Bjorkqvist, K., Lagerspetz, K., & Kaukiainen, A. (1992). Do Girls Manipulate and
Boys Fight?: Developmental Trends in Regard to Direct and Indirect Aggression. Aggressive Behavior, 18, 117-127.

Brown, L. & Gilligan, C. (1992). Meeting at the Crossroads. Cambridge: Harvard
University Press.

Buhs, E., Ladd, G., & Herald, S. (2006). Peer Exclusion and Victimization: Processes
That Mediate the Relation Between Peer Group Rejection and Children’s Classroom Engagement and Achievement. Journal of Educational Psychology, 98: 1-13.

Campbell, Marilyn A. (2005). Cyber bullying: An old problem in a new guise? .
Australian Journal of Guidance and Counselling 15(1), 68-76.

Craig, W. M, (1998). The Relationship Among Bullying, Victimization, Depression,
Anxiety, and Aggression in Elementary School Children. Personality and Individual Differences, 24(1), 123-130.

Craig, W., Henderson, K. & Murphy, J. (2000). Prospective Teachers’ Attitudes Toward
Bullying and Victimization. School Psychology International, 21(1), 5-21.

Crick, N., Bigbee, M., and Howes, C. (1996). Gender Differences in
Children’s Normative Beliefs about Aggression: How do I hurt thee? Let me count the ways. Child Development, 67: 1004-1014.

Crick, N., and Grotpeter, J. (1995). Relational Aggression, Gender and Social-
Psychological Adjustment. Child Development, 66: 710-722.

Exploring the Nature and Prevention of Bullying (n.d.; 2007, April 11). United States
Department of Education. Accessed April 15, 2007:

Francis, G., Last, C.G., & Strauss, C.C. (1992). Avoidant disorder and social phobia
in children and adolescents. Journal of the American Academy of Child and Adolescent Psychiatry, 33, 45-55.

Galen, B. & Underwood, M. (1997). A Developmental Investigation of Social
Aggression Among Children. Developmental Psychology, 33(4), 589-600.

High, B. (n.d). “Making the Grade: How States ‘Graded’ on their Anti Bullying
Laws.” Bully Police USA. Retrieved on January 22, 2007 from:

H.R. 3438 (2007, August 3). To amend the Safe and Drug-Free Schools and
Communities Act to authorize the use of grant funds for gang prevention, and for other purposes. Retrieved January 20, 2008 from:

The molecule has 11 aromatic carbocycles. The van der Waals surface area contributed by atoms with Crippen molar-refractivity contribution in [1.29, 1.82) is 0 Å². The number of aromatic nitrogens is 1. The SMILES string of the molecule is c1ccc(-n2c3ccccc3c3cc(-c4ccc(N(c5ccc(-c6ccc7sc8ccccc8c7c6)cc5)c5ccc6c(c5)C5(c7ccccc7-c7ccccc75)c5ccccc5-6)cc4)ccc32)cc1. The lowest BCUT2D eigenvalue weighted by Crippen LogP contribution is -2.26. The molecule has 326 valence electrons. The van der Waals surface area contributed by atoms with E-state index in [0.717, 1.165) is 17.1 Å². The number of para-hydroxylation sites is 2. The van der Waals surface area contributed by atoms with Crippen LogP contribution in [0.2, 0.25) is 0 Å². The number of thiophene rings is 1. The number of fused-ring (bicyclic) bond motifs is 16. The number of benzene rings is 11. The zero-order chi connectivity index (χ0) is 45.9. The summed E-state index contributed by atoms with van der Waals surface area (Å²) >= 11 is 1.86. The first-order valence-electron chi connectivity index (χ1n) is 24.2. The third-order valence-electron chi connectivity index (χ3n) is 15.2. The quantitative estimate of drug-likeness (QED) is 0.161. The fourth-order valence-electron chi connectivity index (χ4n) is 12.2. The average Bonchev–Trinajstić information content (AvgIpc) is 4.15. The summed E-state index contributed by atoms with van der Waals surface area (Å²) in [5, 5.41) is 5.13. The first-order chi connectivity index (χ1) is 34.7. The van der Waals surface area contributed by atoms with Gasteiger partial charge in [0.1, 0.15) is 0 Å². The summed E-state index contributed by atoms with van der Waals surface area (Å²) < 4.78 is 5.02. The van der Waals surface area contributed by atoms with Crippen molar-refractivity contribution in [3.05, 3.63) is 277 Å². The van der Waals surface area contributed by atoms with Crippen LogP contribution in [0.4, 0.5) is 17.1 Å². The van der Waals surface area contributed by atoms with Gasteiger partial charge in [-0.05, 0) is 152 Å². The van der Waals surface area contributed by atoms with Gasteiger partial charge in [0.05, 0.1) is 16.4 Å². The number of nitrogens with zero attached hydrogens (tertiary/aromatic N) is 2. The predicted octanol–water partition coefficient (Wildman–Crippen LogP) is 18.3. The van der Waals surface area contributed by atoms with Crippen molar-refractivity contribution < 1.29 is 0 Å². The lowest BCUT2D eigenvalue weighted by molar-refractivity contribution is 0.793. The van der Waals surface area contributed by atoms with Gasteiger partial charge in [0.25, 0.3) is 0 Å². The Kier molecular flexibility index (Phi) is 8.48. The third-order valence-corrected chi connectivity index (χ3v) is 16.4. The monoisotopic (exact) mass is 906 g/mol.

La Greca, A.M. & Lopez, N. (1998). Social Anxiety Among Adolescents: Linkages with
Peer Relations and Friendships. Journal of Abnormal Child Psychology, 26: 83-94.

Leary, M.R., Kowalski, R.M., Smith, L., & Phillips, S. (2003). Teasing, Rejection,
and Violence: Case Studies of the School Shootings. Aggressive Behavior, 29: 202-214.

Ledley, D.R., Storch, E.A, Coles, M.E., Heimberg, R.G., Moser, J., & Bravata, E.A.
(2006). The relationship between childhood teasing and later interpersonal functioning. Journal of Psychopathology and Behavioral Assessment, 28: 33-40.

Limber, S., and Small, M. (2003). State Laws and Policies to Address Bullying in
Schools. School Psychology Review, 32(3), 445-455.             

McCabe, R.E., Antony, M.M, Summerfedlt, L.J., Liss, A., & Swinson, R.P. (2003).
Preliminary examination of the relationship between anxiety disorders in adults and self reported history of teasing or bullying experiences. Cognitive Behavior Therapy, 32(4), 187-193.

N ansel, T.R., Overpeck, M., Pilla, R.S., Ruan, W.J., Simons-Morton, B., & Scheidt, P.
(2001). Bullying Behaviors Among US Youth: Prevalence and Association With Psychosocial Adjustment. Journal of the American Medical Association, 285(16), 2094-2100.

National Center for Educational Statistics (2007). Indicators of School Crime and
Safety 2006. Accessed February 5, 2007:

Nelson, B. J. (1984). Making an Issue of Child Abuse. Chicago: University of
Chicago Press.

Nicolaides, S., Toda, Y., Smith, P. (2002). Knowledge and attitudes about school
bullying in trainee teachers. British Journal of Educational Psychology, 72, 105-118.

Olweus, D. (1993). Bullying at Schools: What we know and what we can do.
Cambridge, MA: Blackwell Publishers, Ltd.

Pfohl, S. J. (1977). The “Discovery” of Child Abuse. Social Problems, 24(3), 310-

Rigby, K. & Barnes, A. (2002) To tell or not to tell: the victimised student's dilemma.
Youth Studies Australia, 21, 33-36.

Rose, A., Swenson, L., & Waller, E. (2004). Overt and Relational Aggression and
Perceived Popularity: Developmental Differences in Concurrent and Prospective Relations. Developmental Psychology 40(3), 378-387.

Simmons, R. (2002). Odd Girl Out. Orlando, FL: Harcourt Books.

Simmons, R. (2004). Odd Girl Speaks Out. Orlando, FL: Harcourt Books.

Stein, N. (2003). Bullying or Sexual Harassment? The Missing Discourse of Rights in an
Era of Zero Tolerance. Arizona Law Review, 45, 784-799.

Storch, E.A., Masia-Warner, C., Crisp, H., & Klein, R.G. (2005). Peer Victimization
and Social Anxiety in Adolescence: A Prospective Study. Aggressive Behavior, 31, 437-452.

Storch, E.A. & Ledley, D.R. (2005). Peer Victimization and Psychosocial Adjustment
in Children: Current Knowledge and Future Directions. Clinical Pediatrics, 44(1), 29-38.

Temkin, D. (submitted). Preventing another Columbine: Including Bullying in the
Reauthorization of NCLB.

Twemlow, S., Fonagy, P., & Sacco, F. (2003). Modifying Social Aggression in Schools.
Journal of Applied Psychoanalytic Studies, 5(2), 211-222.

Underwood, M. (2003) Social Aggression Among Girls. New York: Guilford Press.

Walters, K.S. & Inderbitzen, H.M. (1998). Social anxiety and peer relations among